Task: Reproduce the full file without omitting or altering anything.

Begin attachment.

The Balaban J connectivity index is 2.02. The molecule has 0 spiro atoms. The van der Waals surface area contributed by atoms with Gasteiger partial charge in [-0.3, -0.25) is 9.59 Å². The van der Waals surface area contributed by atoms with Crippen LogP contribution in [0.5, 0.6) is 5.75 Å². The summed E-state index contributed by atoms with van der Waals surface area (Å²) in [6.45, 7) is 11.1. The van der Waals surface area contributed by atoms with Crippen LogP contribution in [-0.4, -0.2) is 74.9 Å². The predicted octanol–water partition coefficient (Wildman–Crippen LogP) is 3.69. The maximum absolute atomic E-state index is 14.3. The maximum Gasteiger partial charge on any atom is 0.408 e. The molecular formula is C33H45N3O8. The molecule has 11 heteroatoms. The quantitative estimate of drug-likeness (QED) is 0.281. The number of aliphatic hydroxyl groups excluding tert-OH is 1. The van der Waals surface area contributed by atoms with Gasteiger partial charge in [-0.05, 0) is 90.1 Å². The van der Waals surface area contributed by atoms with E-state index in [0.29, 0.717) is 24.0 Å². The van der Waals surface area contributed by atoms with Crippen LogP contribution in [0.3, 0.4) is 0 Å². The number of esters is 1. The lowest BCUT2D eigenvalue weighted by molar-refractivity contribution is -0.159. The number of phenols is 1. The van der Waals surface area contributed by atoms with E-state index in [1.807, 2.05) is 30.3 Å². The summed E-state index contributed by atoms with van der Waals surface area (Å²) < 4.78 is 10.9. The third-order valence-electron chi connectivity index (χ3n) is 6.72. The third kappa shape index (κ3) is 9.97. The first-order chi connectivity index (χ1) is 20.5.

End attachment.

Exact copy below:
The Balaban J connectivity index is 2.02. The molecule has 0 spiro atoms. The van der Waals surface area contributed by atoms with Gasteiger partial charge in [-0.3, -0.25) is 9.59 Å². The van der Waals surface area contributed by atoms with Crippen LogP contribution in [0.5, 0.6) is 5.75 Å². The summed E-state index contributed by atoms with van der Waals surface area (Å²) in [6.45, 7) is 11.1. The van der Waals surface area contributed by atoms with Crippen LogP contribution in [-0.4, -0.2) is 74.9 Å². The predicted octanol–water partition coefficient (Wildman–Crippen LogP) is 3.69. The maximum absolute atomic E-state index is 14.3. The maximum Gasteiger partial charge on any atom is 0.408 e. The molecular formula is C33H45N3O8. The molecule has 11 heteroatoms. The quantitative estimate of drug-likeness (QED) is 0.281. The number of aliphatic hydroxyl groups excluding tert-OH is 1. The van der Waals surface area contributed by atoms with Gasteiger partial charge in [-0.05, 0) is 90.1 Å². The van der Waals surface area contributed by atoms with E-state index in [0.29, 0.717) is 24.0 Å². The van der Waals surface area contributed by atoms with Crippen LogP contribution in [0.3, 0.4) is 0 Å². The number of esters is 1. The lowest BCUT2D eigenvalue weighted by molar-refractivity contribution is -0.159. The number of phenols is 1. The van der Waals surface area contributed by atoms with E-state index in [1.807, 2.05) is 30.3 Å². The summed E-state index contributed by atoms with van der Waals surface area (Å²) < 4.78 is 10.9. The third-order valence-electron chi connectivity index (χ3n) is 6.72. The third kappa shape index (κ3) is 9.97. The first-order chi connectivity index (χ1) is 20.5.